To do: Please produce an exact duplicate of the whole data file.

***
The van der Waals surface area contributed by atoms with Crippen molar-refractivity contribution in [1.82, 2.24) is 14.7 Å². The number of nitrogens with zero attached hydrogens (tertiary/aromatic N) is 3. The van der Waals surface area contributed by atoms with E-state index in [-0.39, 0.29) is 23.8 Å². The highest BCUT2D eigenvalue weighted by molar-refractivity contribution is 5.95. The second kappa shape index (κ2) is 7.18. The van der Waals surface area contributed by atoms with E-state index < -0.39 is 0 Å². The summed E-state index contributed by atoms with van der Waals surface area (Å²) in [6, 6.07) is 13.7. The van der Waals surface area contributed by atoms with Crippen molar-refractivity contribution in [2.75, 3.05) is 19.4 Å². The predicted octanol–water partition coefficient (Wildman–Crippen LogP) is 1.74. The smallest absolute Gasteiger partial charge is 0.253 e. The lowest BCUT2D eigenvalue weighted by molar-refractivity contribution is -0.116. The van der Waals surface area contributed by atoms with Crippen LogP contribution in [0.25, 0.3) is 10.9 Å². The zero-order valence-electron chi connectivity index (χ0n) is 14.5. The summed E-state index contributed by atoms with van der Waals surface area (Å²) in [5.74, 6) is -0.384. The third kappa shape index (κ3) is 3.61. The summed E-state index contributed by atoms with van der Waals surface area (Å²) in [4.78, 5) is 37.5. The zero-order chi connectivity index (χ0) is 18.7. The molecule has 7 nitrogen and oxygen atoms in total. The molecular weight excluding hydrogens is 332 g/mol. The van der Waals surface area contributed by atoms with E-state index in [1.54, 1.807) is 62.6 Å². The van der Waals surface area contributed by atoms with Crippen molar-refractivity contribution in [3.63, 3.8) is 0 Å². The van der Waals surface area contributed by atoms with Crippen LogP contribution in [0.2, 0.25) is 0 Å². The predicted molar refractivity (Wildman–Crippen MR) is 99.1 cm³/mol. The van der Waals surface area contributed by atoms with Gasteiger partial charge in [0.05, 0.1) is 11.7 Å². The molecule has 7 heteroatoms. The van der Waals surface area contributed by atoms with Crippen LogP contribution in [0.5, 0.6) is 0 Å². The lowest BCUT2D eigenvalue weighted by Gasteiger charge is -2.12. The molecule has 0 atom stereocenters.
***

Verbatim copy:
The van der Waals surface area contributed by atoms with Crippen molar-refractivity contribution in [1.82, 2.24) is 14.7 Å². The number of nitrogens with zero attached hydrogens (tertiary/aromatic N) is 3. The van der Waals surface area contributed by atoms with E-state index in [-0.39, 0.29) is 23.8 Å². The highest BCUT2D eigenvalue weighted by molar-refractivity contribution is 5.95. The second kappa shape index (κ2) is 7.18. The van der Waals surface area contributed by atoms with E-state index < -0.39 is 0 Å². The summed E-state index contributed by atoms with van der Waals surface area (Å²) in [6, 6.07) is 13.7. The van der Waals surface area contributed by atoms with Crippen molar-refractivity contribution in [2.75, 3.05) is 19.4 Å². The predicted octanol–water partition coefficient (Wildman–Crippen LogP) is 1.74. The smallest absolute Gasteiger partial charge is 0.253 e. The lowest BCUT2D eigenvalue weighted by molar-refractivity contribution is -0.116. The van der Waals surface area contributed by atoms with Crippen LogP contribution in [0.25, 0.3) is 10.9 Å². The zero-order valence-electron chi connectivity index (χ0n) is 14.5. The summed E-state index contributed by atoms with van der Waals surface area (Å²) in [5.74, 6) is -0.384. The third kappa shape index (κ3) is 3.61. The summed E-state index contributed by atoms with van der Waals surface area (Å²) in [4.78, 5) is 37.5. The zero-order chi connectivity index (χ0) is 18.7. The molecule has 7 nitrogen and oxygen atoms in total. The molecular weight excluding hydrogens is 332 g/mol. The van der Waals surface area contributed by atoms with E-state index in [1.54, 1.807) is 62.6 Å². The van der Waals surface area contributed by atoms with Crippen molar-refractivity contribution in [3.63, 3.8) is 0 Å². The van der Waals surface area contributed by atoms with Crippen LogP contribution in [0.2, 0.25) is 0 Å². The predicted molar refractivity (Wildman–Crippen MR) is 99.1 cm³/mol. The van der Waals surface area contributed by atoms with Gasteiger partial charge in [0.05, 0.1) is 11.7 Å². The molecule has 7 heteroatoms. The van der Waals surface area contributed by atoms with Crippen LogP contribution in [0.5, 0.6) is 0 Å². The lowest BCUT2D eigenvalue weighted by Gasteiger charge is -2.12. The molecule has 0 atom stereocenters.